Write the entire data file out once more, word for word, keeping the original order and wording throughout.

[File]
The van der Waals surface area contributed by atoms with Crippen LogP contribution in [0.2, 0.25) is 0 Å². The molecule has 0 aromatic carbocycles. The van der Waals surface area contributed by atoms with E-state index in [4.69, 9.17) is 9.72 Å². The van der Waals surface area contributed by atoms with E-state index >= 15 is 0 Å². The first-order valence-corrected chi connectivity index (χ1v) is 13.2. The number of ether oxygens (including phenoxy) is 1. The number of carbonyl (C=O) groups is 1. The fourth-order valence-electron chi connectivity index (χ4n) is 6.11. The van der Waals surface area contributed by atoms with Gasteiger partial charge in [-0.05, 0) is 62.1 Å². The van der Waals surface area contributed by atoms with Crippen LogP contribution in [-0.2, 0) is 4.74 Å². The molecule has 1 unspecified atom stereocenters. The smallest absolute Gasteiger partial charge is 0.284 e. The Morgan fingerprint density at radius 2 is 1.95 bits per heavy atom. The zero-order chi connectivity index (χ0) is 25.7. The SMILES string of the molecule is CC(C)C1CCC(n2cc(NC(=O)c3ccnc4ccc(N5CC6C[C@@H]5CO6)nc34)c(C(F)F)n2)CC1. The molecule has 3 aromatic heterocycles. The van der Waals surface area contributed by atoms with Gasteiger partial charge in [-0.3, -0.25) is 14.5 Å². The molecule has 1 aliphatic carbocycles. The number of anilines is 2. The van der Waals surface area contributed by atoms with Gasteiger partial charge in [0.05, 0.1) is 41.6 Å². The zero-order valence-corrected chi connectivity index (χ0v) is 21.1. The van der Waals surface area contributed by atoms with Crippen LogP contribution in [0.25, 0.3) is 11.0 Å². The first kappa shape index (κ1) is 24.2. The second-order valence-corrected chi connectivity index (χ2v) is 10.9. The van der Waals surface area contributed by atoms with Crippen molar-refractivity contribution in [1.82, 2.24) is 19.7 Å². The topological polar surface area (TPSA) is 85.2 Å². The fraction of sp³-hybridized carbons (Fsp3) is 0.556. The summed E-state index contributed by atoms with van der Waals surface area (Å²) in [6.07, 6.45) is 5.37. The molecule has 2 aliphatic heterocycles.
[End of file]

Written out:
The van der Waals surface area contributed by atoms with Crippen LogP contribution in [0.2, 0.25) is 0 Å². The molecule has 0 aromatic carbocycles. The van der Waals surface area contributed by atoms with E-state index in [4.69, 9.17) is 9.72 Å². The van der Waals surface area contributed by atoms with E-state index >= 15 is 0 Å². The first-order valence-corrected chi connectivity index (χ1v) is 13.2. The number of ether oxygens (including phenoxy) is 1. The number of carbonyl (C=O) groups is 1. The fourth-order valence-electron chi connectivity index (χ4n) is 6.11. The van der Waals surface area contributed by atoms with Gasteiger partial charge in [-0.05, 0) is 62.1 Å². The van der Waals surface area contributed by atoms with Crippen LogP contribution in [-0.2, 0) is 4.74 Å². The molecule has 1 unspecified atom stereocenters. The smallest absolute Gasteiger partial charge is 0.284 e. The Morgan fingerprint density at radius 2 is 1.95 bits per heavy atom. The zero-order chi connectivity index (χ0) is 25.7. The SMILES string of the molecule is CC(C)C1CCC(n2cc(NC(=O)c3ccnc4ccc(N5CC6C[C@@H]5CO6)nc34)c(C(F)F)n2)CC1. The molecule has 3 aromatic heterocycles. The van der Waals surface area contributed by atoms with Gasteiger partial charge in [-0.3, -0.25) is 14.5 Å². The molecule has 1 aliphatic carbocycles. The number of anilines is 2. The van der Waals surface area contributed by atoms with Gasteiger partial charge in [0.05, 0.1) is 41.6 Å². The zero-order valence-corrected chi connectivity index (χ0v) is 21.1. The van der Waals surface area contributed by atoms with Crippen LogP contribution in [0.25, 0.3) is 11.0 Å². The first kappa shape index (κ1) is 24.2. The second-order valence-corrected chi connectivity index (χ2v) is 10.9. The van der Waals surface area contributed by atoms with Crippen molar-refractivity contribution in [1.82, 2.24) is 19.7 Å². The topological polar surface area (TPSA) is 85.2 Å². The fraction of sp³-hybridized carbons (Fsp3) is 0.556. The summed E-state index contributed by atoms with van der Waals surface area (Å²) in [6.07, 6.45) is 5.37. The molecule has 2 aliphatic heterocycles.